In summary, the herbs in Flex (Heat) eliminate wind, heat and dampness to treat various types of musculoskeletal and connective tissue disorders.



* This formula is contraindicated during pregnancy and nursing.

* This herbal formula contains herbs that invigorate blood circulation, such as Dang Gui Wei (Extremitas Radix Angelicae Sinensis). Therefore, patients who are on anticoagulant or antiplatelet therapies, such as Coumadin (warfarin), should use this formula with caution, or not at all, as there may be a higher risk of bleeding and bruising.[1],[2],[3]



* Flex (Heat) can be combined with Flex (TMX) in the early stages of sports injuries when there is severe pain with inflammation, swelling, and redness. Begin treating the patient immediately for maximum effectiveness.

* Internal hemorrhage must be ruled out first prior to treating patients with head injuries.

* The use of ice packs is recommended to reduce redness, swelling, and inflammation.

* Heat packs should not be used in patients with joint pain due to heat.


Pulse Diagnosis by Dr. Jimmy Wei-Yen Chang:

* Knee and ankle joint arthritis: left yangwei pulse, which is an extra meridian pulse found distal to the cun position towards the thumb

* Damp-heat accumulation: deep and forceful pulse

* Rheumatoid arthritis with excess heat: deep and forceful pulse on both chi. Left yangwei pulse is fast and forceful.



* To potentiate the effect to relieve pain, add Herbal ANG.

* With severe inflammation, combine with Astringent Complex.

* With excess heat, add Gardenia Complex.

* For severe pain with blood stagnation, add Circulation (SJ).

* For gout, use Flex (GT) instead.

* For neck and shoulder pain, add Neck & Shoulder (AC) or Neck & Shoulder (CR).

* For lower back pain, add Back Support (AC) or Back Support (CR).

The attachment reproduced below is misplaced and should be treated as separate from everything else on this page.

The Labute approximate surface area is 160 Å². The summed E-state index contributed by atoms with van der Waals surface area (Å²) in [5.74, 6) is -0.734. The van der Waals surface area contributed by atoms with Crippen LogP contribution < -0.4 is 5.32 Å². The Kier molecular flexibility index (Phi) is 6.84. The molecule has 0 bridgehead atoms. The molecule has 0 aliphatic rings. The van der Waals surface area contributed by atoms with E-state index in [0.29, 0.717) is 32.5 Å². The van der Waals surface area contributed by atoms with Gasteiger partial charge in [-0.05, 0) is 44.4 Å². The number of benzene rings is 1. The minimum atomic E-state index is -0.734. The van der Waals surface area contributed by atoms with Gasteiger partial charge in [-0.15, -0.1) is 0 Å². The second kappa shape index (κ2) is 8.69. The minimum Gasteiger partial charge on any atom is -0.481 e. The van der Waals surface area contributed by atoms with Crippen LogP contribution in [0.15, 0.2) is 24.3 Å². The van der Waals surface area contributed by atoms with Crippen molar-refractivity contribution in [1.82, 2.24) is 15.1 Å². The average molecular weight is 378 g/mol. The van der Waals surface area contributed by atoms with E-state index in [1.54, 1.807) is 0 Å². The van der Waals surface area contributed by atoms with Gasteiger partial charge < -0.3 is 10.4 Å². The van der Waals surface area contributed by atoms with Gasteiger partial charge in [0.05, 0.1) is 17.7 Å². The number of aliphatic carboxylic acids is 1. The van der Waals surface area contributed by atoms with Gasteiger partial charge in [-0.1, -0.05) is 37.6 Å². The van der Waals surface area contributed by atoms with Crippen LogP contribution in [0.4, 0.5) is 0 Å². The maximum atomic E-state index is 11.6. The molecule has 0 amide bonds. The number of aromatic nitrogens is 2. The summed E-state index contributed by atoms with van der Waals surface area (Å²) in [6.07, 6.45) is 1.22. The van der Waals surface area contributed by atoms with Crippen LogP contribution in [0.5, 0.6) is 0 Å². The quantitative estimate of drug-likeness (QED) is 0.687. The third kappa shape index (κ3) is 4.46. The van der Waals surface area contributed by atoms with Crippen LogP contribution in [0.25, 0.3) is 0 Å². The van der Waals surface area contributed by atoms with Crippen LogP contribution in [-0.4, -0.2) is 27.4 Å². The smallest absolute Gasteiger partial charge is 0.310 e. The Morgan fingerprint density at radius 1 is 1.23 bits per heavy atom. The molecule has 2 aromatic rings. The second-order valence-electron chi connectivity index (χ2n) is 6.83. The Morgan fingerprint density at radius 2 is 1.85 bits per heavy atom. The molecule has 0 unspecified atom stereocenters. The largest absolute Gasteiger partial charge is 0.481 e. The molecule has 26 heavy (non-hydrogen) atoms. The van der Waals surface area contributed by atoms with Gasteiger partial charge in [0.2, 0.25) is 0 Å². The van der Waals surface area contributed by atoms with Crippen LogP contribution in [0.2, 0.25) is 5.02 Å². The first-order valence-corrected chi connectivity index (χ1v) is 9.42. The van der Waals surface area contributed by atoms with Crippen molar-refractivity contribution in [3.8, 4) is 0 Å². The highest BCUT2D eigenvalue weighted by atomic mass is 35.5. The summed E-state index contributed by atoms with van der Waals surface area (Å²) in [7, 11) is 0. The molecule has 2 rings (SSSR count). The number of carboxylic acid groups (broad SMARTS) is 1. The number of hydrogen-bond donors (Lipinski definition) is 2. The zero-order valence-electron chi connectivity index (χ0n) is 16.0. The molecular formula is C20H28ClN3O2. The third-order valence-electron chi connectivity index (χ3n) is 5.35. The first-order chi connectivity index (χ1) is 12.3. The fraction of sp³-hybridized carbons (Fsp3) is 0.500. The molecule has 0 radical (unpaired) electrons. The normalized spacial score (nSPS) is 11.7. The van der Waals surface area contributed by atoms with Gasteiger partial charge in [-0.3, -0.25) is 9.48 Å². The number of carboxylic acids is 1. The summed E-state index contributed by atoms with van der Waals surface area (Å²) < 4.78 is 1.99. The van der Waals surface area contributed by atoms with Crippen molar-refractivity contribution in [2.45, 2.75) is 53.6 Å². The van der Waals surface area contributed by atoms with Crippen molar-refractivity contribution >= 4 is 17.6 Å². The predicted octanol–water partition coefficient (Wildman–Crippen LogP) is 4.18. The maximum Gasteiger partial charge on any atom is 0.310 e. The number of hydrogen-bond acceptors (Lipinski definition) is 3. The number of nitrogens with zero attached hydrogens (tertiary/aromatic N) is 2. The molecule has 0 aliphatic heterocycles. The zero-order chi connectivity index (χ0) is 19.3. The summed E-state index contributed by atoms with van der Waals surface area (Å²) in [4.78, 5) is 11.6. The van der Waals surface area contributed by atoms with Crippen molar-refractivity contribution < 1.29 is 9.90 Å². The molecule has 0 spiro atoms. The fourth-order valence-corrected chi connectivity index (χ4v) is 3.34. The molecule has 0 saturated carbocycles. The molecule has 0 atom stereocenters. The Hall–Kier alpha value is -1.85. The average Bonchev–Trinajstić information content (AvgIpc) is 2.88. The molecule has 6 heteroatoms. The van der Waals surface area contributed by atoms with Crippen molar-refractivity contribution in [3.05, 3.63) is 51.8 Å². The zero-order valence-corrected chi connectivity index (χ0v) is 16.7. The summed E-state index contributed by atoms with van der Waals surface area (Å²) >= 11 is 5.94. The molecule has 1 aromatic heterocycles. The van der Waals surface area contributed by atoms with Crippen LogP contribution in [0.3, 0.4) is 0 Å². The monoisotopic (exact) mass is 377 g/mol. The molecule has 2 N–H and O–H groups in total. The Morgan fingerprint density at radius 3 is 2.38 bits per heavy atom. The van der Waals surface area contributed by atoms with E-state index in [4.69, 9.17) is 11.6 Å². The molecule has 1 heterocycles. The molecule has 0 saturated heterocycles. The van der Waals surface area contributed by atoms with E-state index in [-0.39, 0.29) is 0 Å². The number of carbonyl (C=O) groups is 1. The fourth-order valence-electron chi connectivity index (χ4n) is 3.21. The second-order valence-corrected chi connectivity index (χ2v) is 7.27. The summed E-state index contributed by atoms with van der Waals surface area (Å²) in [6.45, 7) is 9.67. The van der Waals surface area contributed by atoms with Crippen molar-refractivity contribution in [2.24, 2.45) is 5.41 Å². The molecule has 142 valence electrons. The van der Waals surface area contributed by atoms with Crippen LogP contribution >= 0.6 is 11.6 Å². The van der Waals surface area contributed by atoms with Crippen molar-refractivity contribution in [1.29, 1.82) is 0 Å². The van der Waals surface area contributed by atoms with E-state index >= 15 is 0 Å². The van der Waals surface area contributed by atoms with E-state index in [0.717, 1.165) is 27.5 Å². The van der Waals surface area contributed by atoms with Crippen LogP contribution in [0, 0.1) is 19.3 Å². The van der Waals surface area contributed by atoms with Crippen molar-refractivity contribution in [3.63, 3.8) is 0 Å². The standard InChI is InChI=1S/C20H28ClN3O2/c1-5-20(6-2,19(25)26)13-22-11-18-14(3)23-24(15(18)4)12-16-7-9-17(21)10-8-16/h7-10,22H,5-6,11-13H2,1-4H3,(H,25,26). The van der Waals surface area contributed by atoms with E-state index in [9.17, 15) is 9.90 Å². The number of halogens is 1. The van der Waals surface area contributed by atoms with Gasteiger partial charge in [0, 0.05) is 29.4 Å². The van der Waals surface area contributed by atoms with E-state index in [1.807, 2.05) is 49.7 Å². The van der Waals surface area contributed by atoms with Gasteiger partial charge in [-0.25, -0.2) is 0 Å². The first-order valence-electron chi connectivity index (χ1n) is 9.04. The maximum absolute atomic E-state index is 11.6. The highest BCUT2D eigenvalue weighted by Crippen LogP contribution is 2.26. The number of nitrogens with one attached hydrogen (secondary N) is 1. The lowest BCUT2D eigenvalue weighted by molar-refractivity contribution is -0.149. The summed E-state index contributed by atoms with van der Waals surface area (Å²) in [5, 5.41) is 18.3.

* For herniated disk in the back with swelling and inflammation, add Back Support (HD).

* For knee pain, add Knee & Ankle (AC) or Knee & Ankle (CR).

* For spasms and cramps, combine with Flex (SC).

* For bone fractures, injuries, and bruises, combine with Flex (TMX).

* For bone spurs, add Flex (SPR).

* For post-stroke numbness and atrophy, use Neuro Plus.

* For osteoporosis, add Osteo 8.

* For degeneration of muscles, ligaments, and tendons, add Flex (MLT).

* For arthritic pain that worsens during cold and rainy weather, use Flex (CD) instead of Flex (Heat).



Traditional Points:

* Needle ah shi points.

* Taichong (LR 3), Xingjian (LR 2), Zusanli (ST 36), Geshu (BL 17)


Classic Master Tung's Points:

* Needle contralateral to the pain. If the pain is in the center, needle bilaterally or the side with the more ah shi points. If the pain is bilateral, needle bilaterally.

* General arthritis: Tianhuang (T 88.13), Minghuang (T 88.12), Fugesan (T 44.30)*, Simazhong (T 88.17), Dihuang (T 77.19), Jianzhong (T 44.06), Wuhu (T 11.27). Bleed the affected area.

* Arthritis (legs): Minghuang (T 88.12), Tianhuang (T 88.13), Qihuang (T 88.14), Zhongjiuli (T 88.25), Jianzhong (T 44.06), Wuhu (T 11.27). Bleed dark veins on the legs. Bleed before needling for best result.

* Arthritis (degenerative): Wanshunyi (T 22.08), Wanshuner (T 22.09), Simashang (T 88.18), Minghuang (T 88.12), Tianhuangfu [Shenguan] (T 77.18), Wuhu (T 11.27). Bleed the affected area.


Master Tung’s Points by Dr. Chuan-Min Wang:

* Hot bi zheng (painful obstruction syndrome), arthritis, fibromyalgia, rheumatic heat disorders

§ Shoulder: Bleed Chize (LU 5) or Quchi (LI 11) area. Needle contralaterally Tianhuangfu [shenguan] (T 77.18), Sizhi (T 77.20).

§ Elbow: Bleed Quchi (LI 11) area. Needle contralaterally Renzong (T 44.08).